• Aubrianna

When I first arrived in Grand Cayman I didn't think much of the island. There are no mountains, rivers, jungles, or waterfalls and upon first impression I just thought it was a big resort island. However, over the past 2+ years of living here, I have come to discover a more natural and wild side to Cayman that I was not expecting and would like to share with you some of my favourite places and activities on the island that are anything but tourist traps.


1. Stingray City


Stingray City Sandbar

Probably the first thing everyone does when they come to Grand Cayman, and me being no exception, is go to Stingray City. You will see advertisements everywhere about tours to Stingray City Sandbar or, even better the original site in 12ft of water that you can scuba or freedive at. But being a popular activity for both tourists and locals alike you have to plan your visit wisely if you're like me and wish to avoid the crowds. Planning tip #1: check Port Authority's cruise ship schedule for a day where there are no ships in to cut down the crowd, especially if you want to go to the sandbar. Tip #2: make friends with a local, you're likely to meet someone that has a boat or has a friend with a boat that's going around the North Sound on a Sunday- go with them! Haven't met anyone with a boat? No worries, you can always rent a small boat or jet ski and go on your own if group tours aren't your thing. Tip #3: bring squid, because lets face it- these girls are only after one thing.


2. Starfish Point



So you've got a boat for the day and checked out Stingray City but the stingrays have given you too many "hickies" and you're ready to go. What next? Head to the calm shores of nearby Starfish Point to visit a more docile creature. You can pull your boat or jet ski up close enough to the beach and drop anchor to swim in and visit them. Best time of day to go is morning to about 1pm when they're sunning themselves close to shore. Just be sure to NOT take them out of the water for any amount of time- and don't be shy to inform anyone that does't realise that these are live creatures that don't breathe air.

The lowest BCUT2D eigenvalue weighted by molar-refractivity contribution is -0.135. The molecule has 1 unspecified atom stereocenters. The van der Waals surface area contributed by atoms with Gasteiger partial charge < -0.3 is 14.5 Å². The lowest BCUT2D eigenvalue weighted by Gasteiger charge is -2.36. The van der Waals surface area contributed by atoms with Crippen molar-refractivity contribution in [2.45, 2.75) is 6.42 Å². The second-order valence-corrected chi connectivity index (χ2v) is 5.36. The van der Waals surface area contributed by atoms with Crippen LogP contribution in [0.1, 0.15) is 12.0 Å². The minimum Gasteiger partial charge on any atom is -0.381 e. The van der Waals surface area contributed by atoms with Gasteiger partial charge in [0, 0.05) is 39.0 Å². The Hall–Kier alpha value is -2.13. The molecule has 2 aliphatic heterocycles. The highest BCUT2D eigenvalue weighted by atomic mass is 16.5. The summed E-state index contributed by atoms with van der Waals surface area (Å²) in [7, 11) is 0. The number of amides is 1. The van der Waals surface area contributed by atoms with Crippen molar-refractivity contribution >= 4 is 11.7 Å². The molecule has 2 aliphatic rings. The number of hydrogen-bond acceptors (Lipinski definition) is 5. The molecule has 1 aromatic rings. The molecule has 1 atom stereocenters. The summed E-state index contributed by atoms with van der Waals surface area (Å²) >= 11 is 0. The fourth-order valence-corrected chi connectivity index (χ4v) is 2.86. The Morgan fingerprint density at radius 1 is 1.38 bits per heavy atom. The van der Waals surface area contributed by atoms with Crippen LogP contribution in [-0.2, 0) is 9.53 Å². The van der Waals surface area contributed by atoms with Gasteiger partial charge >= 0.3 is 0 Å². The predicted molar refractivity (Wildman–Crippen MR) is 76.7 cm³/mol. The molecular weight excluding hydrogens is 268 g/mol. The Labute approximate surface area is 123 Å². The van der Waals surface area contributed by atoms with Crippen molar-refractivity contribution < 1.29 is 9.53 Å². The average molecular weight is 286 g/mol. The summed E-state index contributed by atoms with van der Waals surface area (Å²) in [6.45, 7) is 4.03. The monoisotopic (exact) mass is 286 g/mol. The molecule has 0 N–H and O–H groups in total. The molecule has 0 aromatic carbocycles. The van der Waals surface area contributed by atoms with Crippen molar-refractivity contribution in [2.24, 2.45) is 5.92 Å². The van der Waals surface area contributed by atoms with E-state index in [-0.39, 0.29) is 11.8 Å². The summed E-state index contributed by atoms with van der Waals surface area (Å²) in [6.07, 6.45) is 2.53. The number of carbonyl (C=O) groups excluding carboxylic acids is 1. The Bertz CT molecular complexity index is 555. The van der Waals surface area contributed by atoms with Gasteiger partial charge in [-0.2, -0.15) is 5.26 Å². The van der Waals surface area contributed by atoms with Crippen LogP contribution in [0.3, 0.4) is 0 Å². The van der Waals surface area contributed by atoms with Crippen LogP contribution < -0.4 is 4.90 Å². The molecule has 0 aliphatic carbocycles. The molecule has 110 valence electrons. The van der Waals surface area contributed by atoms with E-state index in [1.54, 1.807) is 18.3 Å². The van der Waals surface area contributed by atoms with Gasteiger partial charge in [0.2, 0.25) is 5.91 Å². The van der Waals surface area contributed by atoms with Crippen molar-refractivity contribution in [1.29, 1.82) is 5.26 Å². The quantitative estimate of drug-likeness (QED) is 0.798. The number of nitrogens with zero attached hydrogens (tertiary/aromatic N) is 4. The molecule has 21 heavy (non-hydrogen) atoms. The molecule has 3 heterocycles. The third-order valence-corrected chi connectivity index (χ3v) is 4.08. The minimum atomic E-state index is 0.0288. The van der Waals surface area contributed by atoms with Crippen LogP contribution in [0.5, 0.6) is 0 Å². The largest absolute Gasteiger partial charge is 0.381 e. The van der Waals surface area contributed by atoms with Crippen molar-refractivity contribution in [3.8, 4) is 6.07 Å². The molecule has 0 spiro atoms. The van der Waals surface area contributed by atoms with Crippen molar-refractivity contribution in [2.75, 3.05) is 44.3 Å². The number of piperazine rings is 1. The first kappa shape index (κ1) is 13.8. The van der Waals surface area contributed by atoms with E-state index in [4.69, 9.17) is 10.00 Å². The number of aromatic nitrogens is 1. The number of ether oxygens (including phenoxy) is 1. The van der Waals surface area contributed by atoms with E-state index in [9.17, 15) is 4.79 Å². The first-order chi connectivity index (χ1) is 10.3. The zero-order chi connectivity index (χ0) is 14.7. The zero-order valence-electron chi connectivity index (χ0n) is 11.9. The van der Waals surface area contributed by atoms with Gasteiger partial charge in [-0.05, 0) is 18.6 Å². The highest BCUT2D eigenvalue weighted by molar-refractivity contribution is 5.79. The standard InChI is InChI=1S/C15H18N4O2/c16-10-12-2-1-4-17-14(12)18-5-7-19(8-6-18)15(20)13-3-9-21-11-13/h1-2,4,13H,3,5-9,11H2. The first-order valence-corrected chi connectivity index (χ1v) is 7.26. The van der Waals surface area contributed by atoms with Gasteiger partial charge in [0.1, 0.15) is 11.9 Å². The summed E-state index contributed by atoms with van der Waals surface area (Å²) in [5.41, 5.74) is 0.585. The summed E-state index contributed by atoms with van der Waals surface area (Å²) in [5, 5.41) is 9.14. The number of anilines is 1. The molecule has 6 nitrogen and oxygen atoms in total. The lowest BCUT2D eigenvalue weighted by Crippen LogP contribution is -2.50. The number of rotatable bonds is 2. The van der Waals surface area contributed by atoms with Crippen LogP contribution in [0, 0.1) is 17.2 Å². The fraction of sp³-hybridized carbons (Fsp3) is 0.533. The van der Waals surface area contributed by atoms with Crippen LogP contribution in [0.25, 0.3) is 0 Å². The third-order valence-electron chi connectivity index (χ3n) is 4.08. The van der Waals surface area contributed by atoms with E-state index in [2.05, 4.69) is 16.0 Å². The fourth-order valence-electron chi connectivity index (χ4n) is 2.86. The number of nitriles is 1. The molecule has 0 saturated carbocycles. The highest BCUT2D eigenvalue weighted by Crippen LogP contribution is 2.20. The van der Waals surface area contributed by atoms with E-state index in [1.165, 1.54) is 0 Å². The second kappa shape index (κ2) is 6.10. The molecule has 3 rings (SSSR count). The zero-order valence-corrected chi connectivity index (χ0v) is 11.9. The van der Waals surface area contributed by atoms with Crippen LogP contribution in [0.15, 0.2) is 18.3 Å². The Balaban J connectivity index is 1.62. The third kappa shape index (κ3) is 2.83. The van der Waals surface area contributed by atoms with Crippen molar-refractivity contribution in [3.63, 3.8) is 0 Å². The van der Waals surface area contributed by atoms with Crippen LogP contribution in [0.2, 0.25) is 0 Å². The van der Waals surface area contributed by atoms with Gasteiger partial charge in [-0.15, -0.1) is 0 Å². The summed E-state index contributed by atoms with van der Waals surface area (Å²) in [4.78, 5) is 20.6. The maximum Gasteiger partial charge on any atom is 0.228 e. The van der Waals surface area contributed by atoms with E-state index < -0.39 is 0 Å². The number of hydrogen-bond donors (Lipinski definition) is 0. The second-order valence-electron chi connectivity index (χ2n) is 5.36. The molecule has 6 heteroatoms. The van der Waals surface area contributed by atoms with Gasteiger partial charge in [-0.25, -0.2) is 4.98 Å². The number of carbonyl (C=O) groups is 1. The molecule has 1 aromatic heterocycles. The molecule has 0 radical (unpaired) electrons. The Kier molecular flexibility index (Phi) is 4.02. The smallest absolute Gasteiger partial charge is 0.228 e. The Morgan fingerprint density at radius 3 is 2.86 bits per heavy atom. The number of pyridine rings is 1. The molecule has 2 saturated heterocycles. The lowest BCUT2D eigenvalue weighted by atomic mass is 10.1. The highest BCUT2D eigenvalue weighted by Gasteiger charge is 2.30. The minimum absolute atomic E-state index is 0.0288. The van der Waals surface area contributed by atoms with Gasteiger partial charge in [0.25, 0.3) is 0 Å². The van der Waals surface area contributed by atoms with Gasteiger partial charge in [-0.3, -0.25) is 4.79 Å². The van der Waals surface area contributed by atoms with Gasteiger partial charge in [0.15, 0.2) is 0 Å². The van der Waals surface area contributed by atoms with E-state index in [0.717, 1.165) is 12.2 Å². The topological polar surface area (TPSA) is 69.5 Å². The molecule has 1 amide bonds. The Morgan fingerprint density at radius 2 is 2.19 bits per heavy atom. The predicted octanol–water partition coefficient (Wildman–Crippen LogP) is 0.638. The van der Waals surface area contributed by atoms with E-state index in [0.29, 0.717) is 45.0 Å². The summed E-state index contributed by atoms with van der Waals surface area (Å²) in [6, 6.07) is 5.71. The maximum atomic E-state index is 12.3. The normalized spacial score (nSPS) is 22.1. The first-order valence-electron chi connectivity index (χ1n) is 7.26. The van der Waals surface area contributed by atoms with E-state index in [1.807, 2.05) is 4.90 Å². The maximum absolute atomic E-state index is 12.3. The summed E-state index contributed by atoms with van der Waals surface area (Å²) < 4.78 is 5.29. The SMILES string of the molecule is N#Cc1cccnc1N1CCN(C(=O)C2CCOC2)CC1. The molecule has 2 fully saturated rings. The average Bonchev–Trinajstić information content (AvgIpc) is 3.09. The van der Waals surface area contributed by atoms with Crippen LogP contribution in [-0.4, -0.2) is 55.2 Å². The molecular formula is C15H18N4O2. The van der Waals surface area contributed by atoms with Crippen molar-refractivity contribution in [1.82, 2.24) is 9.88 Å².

3. Spotts Public Beach



Spotts is by far my favourite snorkelling spot in Grand Cayman. This is where all the Green Turtles come in to relax and safely feed behind the southern shore's barrier reef. If you were thinking of going to the Turtle Farm go here instead- this is free and the Turtles are in their wild and natural state which is a far superior encounter. You can also see things like Squid, Scorpion Fish, Flounder, and even Seahorses if you're lucky. Not only is the snorkelling amazing but so is the beach. There are picnic tables if you're spending some time there, palm trees for shade, and in the afternoon there is usually a guy selling fresh coconuts near the parking lot access.





4. Colliers Beach


A bit off the beaten path, on the east end of Grand Cayman, is my next favourite snorkelling spot- Colliers Beach. A quite beach with a long dock, public cabanas with benches, and outdoor showers. More importantly though is the marine life. If you are fit and up for a bit of a swim head out towards the barrier reef (being cautious of currents) to check out abundant fish, massive coral heads, Eels, Lobster, Crabs, and Eagle Rays. If you have your sights set on finding an Eagle Ray my tip is to look instead for a cloud of sand, once you see that calmly approach and let the Eagle Ray get used to your presence before getting too close.



5. Pedro's Castle Natural Pool